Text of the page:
Weather for Hardening off seedlings
Growing in a cold climate we are always dependent on the weather. There is no need to start hardening off plants if the weather does not cooperate and you can’t plant the seedling into the ground in the next week or two. Keep the seedling indoors till the weather improves.
Here is an example of our weather at the end of May. The weather looks good except for 3 days in the middle. 1C (33F) in the forecast can mean frost on the ground. Read more about frost and frost protection here.
1C is also too cold in the greenhouse. An unheated greenhouse gives you about 2 degrees at night. Using a frost blanket can double that, but we are still below the temperature we would want for heat-loving plants.
On an occasion like this, it is better to wait till the weather improves or be willing to bring the plants in for a few cold nights, which we want to avoid. Watching the weather forecast is essential.
How cold is too cold for seedlings?
That depends on the plant you are hardening off. Plants react very differently to frost. However, when hardening off seedlings, we want to keep them away from frost.
Cold weather seedlings like cabbage, lettuce, and onion, are okay above 2C (35F), and warm-weather seedlings like tomatoes are better not to go below 8C. (46F), even though they would not die in 2C, it can set them back.
Cucumber, squash, etc. are the most sensitive plants, if possible wait till the temperature is above 10C (50F).
This being said, in our cold climate, these numbers are not always realistic. We try to be as close as we can and work with covers and protection. Read more about it in the article Cold spring challenge in the garden.
Sun or shade
If possible, choose an overcast day to start the hardening-off process. Yes, that’s right, not a nice sunny day, but a calm cloudy day is perfect for bringing out seedlings.
In our sunny climate, that is not always possible. We can have sunshine for weeks. In this case, I put the plants in the shade first or cover them with a plant protection blanket. The blanket is lightweight and is held in place simply with some clothespins, those are handy in house and garden :).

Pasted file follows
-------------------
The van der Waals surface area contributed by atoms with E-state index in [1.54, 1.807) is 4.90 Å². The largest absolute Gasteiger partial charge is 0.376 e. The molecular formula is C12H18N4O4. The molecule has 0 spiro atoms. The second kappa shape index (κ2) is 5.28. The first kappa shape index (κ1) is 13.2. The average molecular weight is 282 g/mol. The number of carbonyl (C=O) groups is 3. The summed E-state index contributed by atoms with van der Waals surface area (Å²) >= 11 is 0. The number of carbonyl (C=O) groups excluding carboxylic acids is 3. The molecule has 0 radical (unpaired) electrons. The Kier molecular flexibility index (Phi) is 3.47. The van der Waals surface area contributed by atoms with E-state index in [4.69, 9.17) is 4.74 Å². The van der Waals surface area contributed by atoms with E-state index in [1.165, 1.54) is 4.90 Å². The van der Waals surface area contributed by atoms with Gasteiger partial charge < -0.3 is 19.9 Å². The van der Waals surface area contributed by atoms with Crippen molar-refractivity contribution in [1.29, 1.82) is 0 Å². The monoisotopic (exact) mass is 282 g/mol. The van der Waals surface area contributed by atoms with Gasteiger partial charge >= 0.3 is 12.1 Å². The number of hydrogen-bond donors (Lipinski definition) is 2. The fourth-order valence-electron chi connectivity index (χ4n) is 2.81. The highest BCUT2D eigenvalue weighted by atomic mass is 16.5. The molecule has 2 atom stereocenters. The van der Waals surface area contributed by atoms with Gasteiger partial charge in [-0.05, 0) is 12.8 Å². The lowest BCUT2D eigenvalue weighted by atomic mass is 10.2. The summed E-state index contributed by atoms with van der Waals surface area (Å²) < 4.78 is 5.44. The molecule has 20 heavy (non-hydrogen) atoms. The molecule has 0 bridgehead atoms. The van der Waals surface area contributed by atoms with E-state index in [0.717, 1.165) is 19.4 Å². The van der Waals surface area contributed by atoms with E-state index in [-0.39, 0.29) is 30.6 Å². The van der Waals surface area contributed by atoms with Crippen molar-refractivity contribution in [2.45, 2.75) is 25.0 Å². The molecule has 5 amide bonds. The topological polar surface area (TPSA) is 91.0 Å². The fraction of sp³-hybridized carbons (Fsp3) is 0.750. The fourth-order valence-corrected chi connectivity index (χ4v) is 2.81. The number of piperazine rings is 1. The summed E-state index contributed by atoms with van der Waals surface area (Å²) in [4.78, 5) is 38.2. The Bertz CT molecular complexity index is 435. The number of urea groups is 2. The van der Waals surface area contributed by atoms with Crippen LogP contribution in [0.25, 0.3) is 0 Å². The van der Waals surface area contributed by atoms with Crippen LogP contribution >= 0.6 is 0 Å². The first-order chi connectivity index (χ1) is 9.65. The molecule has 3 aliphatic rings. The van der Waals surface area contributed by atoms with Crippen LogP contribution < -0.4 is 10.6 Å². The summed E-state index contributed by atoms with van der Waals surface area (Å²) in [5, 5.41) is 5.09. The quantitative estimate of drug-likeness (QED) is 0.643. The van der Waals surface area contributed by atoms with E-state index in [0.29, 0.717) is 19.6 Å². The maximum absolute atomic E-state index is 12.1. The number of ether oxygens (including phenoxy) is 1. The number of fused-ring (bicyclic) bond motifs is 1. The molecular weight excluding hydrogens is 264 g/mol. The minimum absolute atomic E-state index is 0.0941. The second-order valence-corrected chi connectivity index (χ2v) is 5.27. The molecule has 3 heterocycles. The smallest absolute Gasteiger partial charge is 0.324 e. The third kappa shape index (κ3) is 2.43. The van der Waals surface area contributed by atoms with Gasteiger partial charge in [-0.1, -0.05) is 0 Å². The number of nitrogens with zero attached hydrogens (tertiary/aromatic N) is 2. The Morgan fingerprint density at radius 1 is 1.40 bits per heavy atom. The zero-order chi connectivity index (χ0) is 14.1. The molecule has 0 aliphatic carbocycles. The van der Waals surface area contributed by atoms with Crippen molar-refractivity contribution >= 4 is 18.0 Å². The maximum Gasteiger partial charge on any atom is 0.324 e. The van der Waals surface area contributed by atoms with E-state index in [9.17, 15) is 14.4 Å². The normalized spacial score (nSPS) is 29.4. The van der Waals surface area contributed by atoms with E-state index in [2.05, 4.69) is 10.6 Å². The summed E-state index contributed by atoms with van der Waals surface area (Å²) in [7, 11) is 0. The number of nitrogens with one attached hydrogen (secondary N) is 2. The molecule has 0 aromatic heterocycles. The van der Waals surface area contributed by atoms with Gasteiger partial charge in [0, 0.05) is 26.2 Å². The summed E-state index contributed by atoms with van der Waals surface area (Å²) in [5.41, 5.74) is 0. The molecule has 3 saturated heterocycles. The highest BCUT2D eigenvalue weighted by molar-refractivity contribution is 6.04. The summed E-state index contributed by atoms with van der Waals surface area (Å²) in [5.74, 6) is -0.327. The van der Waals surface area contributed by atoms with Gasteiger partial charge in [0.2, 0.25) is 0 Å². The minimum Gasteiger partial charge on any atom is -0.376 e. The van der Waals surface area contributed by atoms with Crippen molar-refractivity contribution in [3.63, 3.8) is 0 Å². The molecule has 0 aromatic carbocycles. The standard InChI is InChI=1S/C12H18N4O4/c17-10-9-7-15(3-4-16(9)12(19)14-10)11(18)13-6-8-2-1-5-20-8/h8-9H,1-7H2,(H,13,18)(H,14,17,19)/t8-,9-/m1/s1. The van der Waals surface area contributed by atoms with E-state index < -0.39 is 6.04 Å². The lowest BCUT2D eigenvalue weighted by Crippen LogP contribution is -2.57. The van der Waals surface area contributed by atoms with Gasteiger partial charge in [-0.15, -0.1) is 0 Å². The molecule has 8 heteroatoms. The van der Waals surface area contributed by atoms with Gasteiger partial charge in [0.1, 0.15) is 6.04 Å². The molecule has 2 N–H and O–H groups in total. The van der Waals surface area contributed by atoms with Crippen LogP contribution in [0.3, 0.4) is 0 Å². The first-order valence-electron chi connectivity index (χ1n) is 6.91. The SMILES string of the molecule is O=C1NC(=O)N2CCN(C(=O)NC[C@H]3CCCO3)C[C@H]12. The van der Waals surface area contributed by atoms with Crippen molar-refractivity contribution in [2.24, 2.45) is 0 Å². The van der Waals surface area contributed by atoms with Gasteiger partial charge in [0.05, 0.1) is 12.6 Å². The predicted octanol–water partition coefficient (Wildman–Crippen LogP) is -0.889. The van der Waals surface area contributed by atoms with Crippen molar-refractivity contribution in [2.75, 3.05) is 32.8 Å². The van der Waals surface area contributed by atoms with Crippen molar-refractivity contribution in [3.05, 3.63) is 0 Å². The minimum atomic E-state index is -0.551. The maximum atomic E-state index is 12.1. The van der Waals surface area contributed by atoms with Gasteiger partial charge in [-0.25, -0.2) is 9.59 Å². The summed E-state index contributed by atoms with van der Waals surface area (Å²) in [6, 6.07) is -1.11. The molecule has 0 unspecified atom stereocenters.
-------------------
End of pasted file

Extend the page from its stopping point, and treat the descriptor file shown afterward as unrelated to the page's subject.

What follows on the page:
The overcast day can still be brighter than a grow light, but it won’t burn the leaves. Since the location is sheltered, the plants don’t have to adapt to light and wind at the same time. You can keep the plants outside for good.
If the plants were under grow light or poor light conditions, I’d make sure to put them under a shade blanket so that they don’t get any direct sunshine during the first three days. However, I won’t move them in and out, except for unexpected extreme conditions.
After three days outside, you can remove the protective blanket and expose the seedlings to sunshine and wind. On a calm day, you can also move the plants to the location where they will be planted. Leave them there for one or two more days. This way, the plants will adapt to their surroundings before going through a transplanting shock.
Watch the seedling closely. If it looks ready to be planted, plant it. If it needs a bit more nursery time, it can have it.
Protect the seedlings after transplanting
You might have already noticed that we do not harden off the seedlings, we gently change their environment to a natural one, that is good for them.
This gentle process for the seedlings and us as the gardeners continues when we transplant the seedlings into the ground. I like to give the plants some protection after they are transplanted. It might sound like more work, but again, it’s less. Remember, we did not have to move seedlings in and out. If we pamper them more, we will not have to deal with weak and sick plants afterward.
Mulch is another straightforward and effective way to protect young seedlings. Bedded into mulch, the wind can not be so harsh on them.
Be creative, for exsample use a cut-open milk jag, open-from-both-ends tin can, or a glass jar. Especially in extreme weather, those simple methods make a huge difference. Read more about the cold spring challenge in the garden article.
Hardening off seedlings the easy way is gentle on plants and the gardener. As a result, you get healthier and more robust plants, and gardening makes more fun.